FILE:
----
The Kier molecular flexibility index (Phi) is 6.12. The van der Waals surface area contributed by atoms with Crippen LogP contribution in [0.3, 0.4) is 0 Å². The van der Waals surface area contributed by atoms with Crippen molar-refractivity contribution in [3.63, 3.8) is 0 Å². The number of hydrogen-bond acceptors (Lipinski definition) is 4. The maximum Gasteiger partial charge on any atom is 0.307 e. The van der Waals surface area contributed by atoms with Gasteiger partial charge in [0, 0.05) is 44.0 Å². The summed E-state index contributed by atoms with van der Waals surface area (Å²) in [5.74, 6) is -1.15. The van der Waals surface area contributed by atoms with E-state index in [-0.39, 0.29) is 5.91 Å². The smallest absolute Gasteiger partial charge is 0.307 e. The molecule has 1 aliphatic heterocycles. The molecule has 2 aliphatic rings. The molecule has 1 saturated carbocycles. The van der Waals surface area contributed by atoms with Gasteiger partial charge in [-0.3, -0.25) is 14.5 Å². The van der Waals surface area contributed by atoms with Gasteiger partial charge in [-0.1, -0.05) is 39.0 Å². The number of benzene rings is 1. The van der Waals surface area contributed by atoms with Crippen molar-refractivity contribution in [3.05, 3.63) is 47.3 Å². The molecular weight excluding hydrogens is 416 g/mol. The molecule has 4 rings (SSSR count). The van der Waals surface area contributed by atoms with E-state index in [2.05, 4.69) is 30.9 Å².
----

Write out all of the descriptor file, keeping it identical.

The Kier molecular flexibility index (Phi) is 6.12. The van der Waals surface area contributed by atoms with Crippen LogP contribution in [0.3, 0.4) is 0 Å². The van der Waals surface area contributed by atoms with Crippen molar-refractivity contribution in [3.63, 3.8) is 0 Å². The number of hydrogen-bond acceptors (Lipinski definition) is 4. The maximum Gasteiger partial charge on any atom is 0.307 e. The van der Waals surface area contributed by atoms with Gasteiger partial charge in [0, 0.05) is 44.0 Å². The summed E-state index contributed by atoms with van der Waals surface area (Å²) in [5.74, 6) is -1.15. The van der Waals surface area contributed by atoms with E-state index in [-0.39, 0.29) is 5.91 Å². The smallest absolute Gasteiger partial charge is 0.307 e. The molecule has 1 aliphatic heterocycles. The molecule has 2 aliphatic rings. The molecule has 1 saturated carbocycles. The van der Waals surface area contributed by atoms with Gasteiger partial charge in [-0.3, -0.25) is 14.5 Å². The van der Waals surface area contributed by atoms with Gasteiger partial charge in [-0.1, -0.05) is 39.0 Å². The number of benzene rings is 1. The van der Waals surface area contributed by atoms with Crippen molar-refractivity contribution in [3.05, 3.63) is 47.3 Å². The molecular weight excluding hydrogens is 416 g/mol. The molecule has 4 rings (SSSR count). The van der Waals surface area contributed by atoms with E-state index in [2.05, 4.69) is 30.9 Å².